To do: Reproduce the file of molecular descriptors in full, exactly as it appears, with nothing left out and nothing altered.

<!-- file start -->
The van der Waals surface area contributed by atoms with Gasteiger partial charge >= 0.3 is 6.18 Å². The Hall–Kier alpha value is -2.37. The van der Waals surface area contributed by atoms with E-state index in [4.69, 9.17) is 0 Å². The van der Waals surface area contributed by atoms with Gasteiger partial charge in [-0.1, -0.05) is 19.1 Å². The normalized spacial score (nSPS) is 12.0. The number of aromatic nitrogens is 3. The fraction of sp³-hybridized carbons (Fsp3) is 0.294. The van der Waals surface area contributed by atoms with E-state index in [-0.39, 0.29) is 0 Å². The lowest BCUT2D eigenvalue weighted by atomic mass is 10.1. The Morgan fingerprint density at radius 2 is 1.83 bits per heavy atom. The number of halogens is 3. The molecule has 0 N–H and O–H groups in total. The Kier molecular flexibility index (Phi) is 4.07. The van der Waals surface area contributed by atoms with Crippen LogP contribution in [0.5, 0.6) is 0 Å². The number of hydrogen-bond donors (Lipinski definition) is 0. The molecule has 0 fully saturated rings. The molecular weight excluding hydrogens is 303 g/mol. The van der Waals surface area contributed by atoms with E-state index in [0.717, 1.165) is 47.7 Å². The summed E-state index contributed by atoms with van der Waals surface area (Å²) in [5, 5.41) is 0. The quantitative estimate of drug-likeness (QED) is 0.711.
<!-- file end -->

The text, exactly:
The van der Waals surface area contributed by atoms with Gasteiger partial charge >= 0.3 is 6.18 Å². The Hall–Kier alpha value is -2.37. The van der Waals surface area contributed by atoms with E-state index in [4.69, 9.17) is 0 Å². The van der Waals surface area contributed by atoms with Gasteiger partial charge in [-0.1, -0.05) is 19.1 Å². The normalized spacial score (nSPS) is 12.0. The number of aromatic nitrogens is 3. The fraction of sp³-hybridized carbons (Fsp3) is 0.294. The van der Waals surface area contributed by atoms with E-state index in [-0.39, 0.29) is 0 Å². The lowest BCUT2D eigenvalue weighted by atomic mass is 10.1. The Morgan fingerprint density at radius 2 is 1.83 bits per heavy atom. The number of halogens is 3. The molecule has 0 N–H and O–H groups in total. The Kier molecular flexibility index (Phi) is 4.07. The van der Waals surface area contributed by atoms with Crippen LogP contribution in [0.5, 0.6) is 0 Å². The number of hydrogen-bond donors (Lipinski definition) is 0. The molecule has 0 fully saturated rings. The molecular weight excluding hydrogens is 303 g/mol. The van der Waals surface area contributed by atoms with E-state index in [0.717, 1.165) is 47.7 Å². The summed E-state index contributed by atoms with van der Waals surface area (Å²) in [5, 5.41) is 0. The quantitative estimate of drug-likeness (QED) is 0.711.